https://doi.org/10.1016/j.ijnurstu.2010.04.007

[25]   Stamataki, P., Papazafiropoulou, A., Kalaitzi, S., Sarafis, P., Kagialari, M., Adamou, E. and Hellenic Sepsis Study Group (2014) Knowledge Regarding Assessment of Sepsis Among Greek Nurses. Journal of Infection Prevention, 15, 58-63.
https://doi.org/10.1177/1757177413513816

[26]   Gaieski, E., Edwards, J., Kalian, M. and Carr, B. (2013) Benchmarking the Incidence and Morality of Severe Sepsis in the United States. Critical Care Medicine, 41, 1167-1174.
https://doi.org/10.1097/CCM.0b013e31827c09f8

[27]   Whittemore, R. and Knafl, K. (2005) The Integrative Review: Updated Methodology. Journal of Advanced Nursing, 52, 546-553.
https://doi.org/10.1111/j.1365-2648.2005.03621.x

[28]   Cooper, H.M. (1998) Synthesizing Research: A Guide for Literature Reviews. 2nd Edition, Sage, Thousand Oaks, CA.

[29]   Perman, S.M., Goyal, M. and Gaieski, D.F. (2012) Initial Emergency Department Diagnosis and Management of Adult Patients with Severe Sepsis and Septic Shock. Scandinavian Journal of Trauma, Resuscitation and Emergency Medicine, 20, 41.
https://doi.org/10.1186/1757-7241-20-41

[30]   Kmet, L.M., Cook, L.S. and Lee, R.C. (2014) Standard Quality Assessment Criteria for Evaluating Primary Research Papers from a Variety of Fields. Edmonton: Alberta Heritage Foundation for Medical Research (AHFMR).
https://www.ihe.ca/publications/standard-quality-assessment-criteria-for-evaluating-primary-research-papers-from-a-variety-of-fields

[31]   Elo, S. and Kyngäs, H. (2008) The Qualitative Content Analysis Process. Journal of Advanced Nursing, 62, 107-115.
https://doi.org/10.1111/j.1365-2648.2007.04569.x

[32]   Castellanos-Ortega, á., et al. (2010) Impact of the Surviving Sepsis Campaign Protocols on Hospital Length of Stay and Mortality in Septic Shock Patients: Results of a Three-Year Follow-up Quasi-experimental Study. Critical Care Medicine, 38, 1036-1043.
https://doi.org/10.1097/CCM.0b013e3181d455b6

[33]   Patel, G.W., Roderman, N., Gehring, H., Saad, J. and Bartek, W. (2010) Assessing the Effect of the Surviving Sepsis Campaign Treatment Guidelines on Clinical Outcomes in a Community Hospital. Annals of Pharmacotherapy, 44, 1733-1738.
https://doi.org/10.1345/aph.1P251

[34]   Shiramizo, S.C.P.L., Marra, A.R., Durão, M.S., Paes, Â.T., Edmond, M.B. and dos Santos, O. (2011) Decreasing Mortality in Severe Sepsis and Septic Shock Patients by Implementing a Sepsis Bundle in a Hospital Setting. PLoS ONE, 6, e26790.
https://doi.org/10.1371/journal.pone.0026790

[35]   Cardoso, T., Carneiro, A.H., Ribeiro, O., Teixeira-Pinto, A. and Costa-Pereira, A. (2010) Reducing Mortality in Severe Sepsis With the Implementation of a Core 6-Hour Bundle: Results from the Portuguese Community-Acquired Sepsis Study (SACiUCI study). Critical Care, 14, R83.
https://doi.org/10.1186/cc9008

[36]   Herrán-Monge, R., Muriel-Bombín, A., García-García, M.M., Merino-García, P.A., Martínez-Barrios, M., Andaluz, D., álvarez-Martínez, B., et al. (2017) Epidemiology and Changes in Mortality of Sepsis after the Implementation of Surviving Sepsis Campaign Guidelines. Journal of Intensive Care Medicine, 34, 740-750.
https://doi.org/10.1177/0885066617711882

[37]   Lefrant, J.Y., Muller, L., Raillard, A., Jung, B., Beaudroit, L., Favier, L., Jonquet, O., et al. (2010) Reduction of the Severe Sepsis or Septic Shock Associated Mortality by Reinforcement of the Recommendations Bundle: A Multicenter Study. Annales Francaises D’anesthesie et de Reanimation, 29, 621-628.
https://doi.org/10.1016/j.annfar.2010.04.007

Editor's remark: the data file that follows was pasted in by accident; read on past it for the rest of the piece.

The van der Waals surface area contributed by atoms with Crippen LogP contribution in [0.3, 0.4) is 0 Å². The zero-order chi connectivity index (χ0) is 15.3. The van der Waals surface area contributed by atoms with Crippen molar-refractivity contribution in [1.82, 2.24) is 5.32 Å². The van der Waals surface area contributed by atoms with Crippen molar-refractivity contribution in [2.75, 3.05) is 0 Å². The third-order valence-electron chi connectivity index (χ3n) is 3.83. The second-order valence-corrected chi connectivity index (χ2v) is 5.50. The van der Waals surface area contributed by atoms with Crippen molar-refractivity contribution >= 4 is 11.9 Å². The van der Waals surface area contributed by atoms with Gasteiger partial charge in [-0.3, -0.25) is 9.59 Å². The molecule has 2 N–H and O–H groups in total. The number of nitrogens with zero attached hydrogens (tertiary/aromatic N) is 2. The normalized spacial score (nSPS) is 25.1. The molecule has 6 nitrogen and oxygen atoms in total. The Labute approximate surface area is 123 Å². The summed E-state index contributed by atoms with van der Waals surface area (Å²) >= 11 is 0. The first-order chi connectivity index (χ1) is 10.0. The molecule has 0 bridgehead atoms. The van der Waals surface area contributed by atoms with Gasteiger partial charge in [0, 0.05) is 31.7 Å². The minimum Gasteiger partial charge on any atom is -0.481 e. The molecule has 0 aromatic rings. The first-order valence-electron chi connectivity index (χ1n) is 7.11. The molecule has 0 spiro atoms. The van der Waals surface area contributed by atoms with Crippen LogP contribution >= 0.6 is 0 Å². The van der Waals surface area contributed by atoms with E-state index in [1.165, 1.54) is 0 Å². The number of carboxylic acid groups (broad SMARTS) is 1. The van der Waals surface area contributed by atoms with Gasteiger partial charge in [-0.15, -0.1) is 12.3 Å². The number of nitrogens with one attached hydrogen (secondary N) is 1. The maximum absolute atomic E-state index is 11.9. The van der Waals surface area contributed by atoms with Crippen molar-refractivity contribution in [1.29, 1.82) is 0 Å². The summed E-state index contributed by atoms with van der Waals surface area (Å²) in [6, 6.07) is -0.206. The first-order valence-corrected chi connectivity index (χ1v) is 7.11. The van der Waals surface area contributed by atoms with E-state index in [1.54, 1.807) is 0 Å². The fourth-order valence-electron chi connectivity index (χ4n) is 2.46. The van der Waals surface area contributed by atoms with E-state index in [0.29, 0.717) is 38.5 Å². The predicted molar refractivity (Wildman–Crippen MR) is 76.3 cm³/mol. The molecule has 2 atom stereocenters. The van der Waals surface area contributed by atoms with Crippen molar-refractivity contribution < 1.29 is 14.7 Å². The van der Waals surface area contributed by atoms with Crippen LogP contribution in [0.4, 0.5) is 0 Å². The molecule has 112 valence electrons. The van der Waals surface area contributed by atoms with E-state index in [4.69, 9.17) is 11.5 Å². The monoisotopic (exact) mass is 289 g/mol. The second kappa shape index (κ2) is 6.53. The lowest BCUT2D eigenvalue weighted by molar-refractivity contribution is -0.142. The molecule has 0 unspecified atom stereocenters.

[38]   Leisman, D.E., Doerfler, M.E., Ward, M.F., Masick, K.D., Wie, B.J., Gribben, J.L., D’Angelo, J.K., et al. (2017) Survival Benefit and Cost Savings from Compliance with a Simplified 3-Hour Sepsis Bundle in a Series of Prospective, Multisite, Observational Cohorts. Critical Care Medicine, 45, 395-406.
https://doi.org/10.1097/CCM.0000000000002184

[39]   Memon, J.I., Rehmani, R.S., Alaithan, A.M., El Gammal, A., Lone, T.M., Ghorab, K. and Abdulbasir, A. (2012) Impact of 6-Hour Sepsis Resuscitation Bundle Compliance on Hospital Mortality in a Saudi Hospital. Critical Care Research and Practice, 2012, 273268.
https://doi.org/10.1155/2012/273268

[40]   Miller, R.R., Dong, L., Nelson, N.C., Brown, S.M., Kuttler, K.G., Probst, D. R. and Intermountain Healthcare Intensive Medicine Clinical Program (2013) Multicenter Implementation of a Severe Sepsis and Septic Shock Treatment Bundle. American Journal of Respiratory and Critical Care Medicine, 188, 77-82.
https://doi.org/10.1164/rccm.201212-2199OC

[41]   Sánchez, B., Ferrer, R., Suarez, D., Romay, E., Piacentini, E., Gomà, G. and Edusepsis Study Group (2017) Declining Mortality Due to Severe Sepsis and Septic Shock in Spanish Intensive Care Units: A Two-Cohort Study in 2005 and 2011. Medicina Intensiva, 41, 28-37.
https://doi.org/10.1016/j.medin.2016.09.004

[42]   Thompson, M.P., Reeves, M.J., Bogan, B.L., DiGiovine, B., Posa, P.J. and Watson, S.R. (2016) Protocol-Based Resuscitation Bundle to Improve Outcomes in Septic Shock Patients: Evaluation of the Michigan Health and Hospital Association Keystone Sepsis Collaborative. Critical Care Medicine, 44, 2123-2130.
https://doi.org/10.1097/CCM.0000000000001867

[43]   van Zanten, A.R., Brinkman, S., Arbous, M.S., Abu-Hanna, A., Levy, M.M. and de Keizer, N.F. (2014) Guideline Bundles Adherence and Mortality in Severe Sepsis and Septic Shock. Critical Care Medicine, 42, 1890-1898.
https://doi.org/10.1097/CCM.0000000000000297

[44]   Uvizl, R., Adamus, M., Cerny, V., Dusek, L., Jarkovsky, J., Sramek, V. and Sevcik, P. (2016) Patient Survival, Predictive Factors and Disease Course of Severe Sepsis in Czech Intensive Care Units: A Multicentre, Retrospective, Observational study. Biomedical Papers of the Medical Faculty of Palacky University in Olomouc, 160, 287-97.
https://doi.org/10.5507/bp.2015.052

[45]   Ferrer, R., Artigas, A., Suarez, D., Palencia, E., Levy, M.M., Arenzana, A., Sirvent, J.M., et al. (2009) Effectiveness of Treatments for Severe Sepsis: A Prospective, Multicenter, Observational Study. American Journal of Respiratory and Critical Care Medicine, 180, 861-866.
https://doi.org/10.1164/rccm.200812-1912OC

[46]   Polit, D. and Beck, C. (2015). Nursing Research: Generating and Assessing Evidence for Nursing Practice. 10th Edition, Lippincott Williams and Wilkins, Philadelphia, PA.

 
 
Top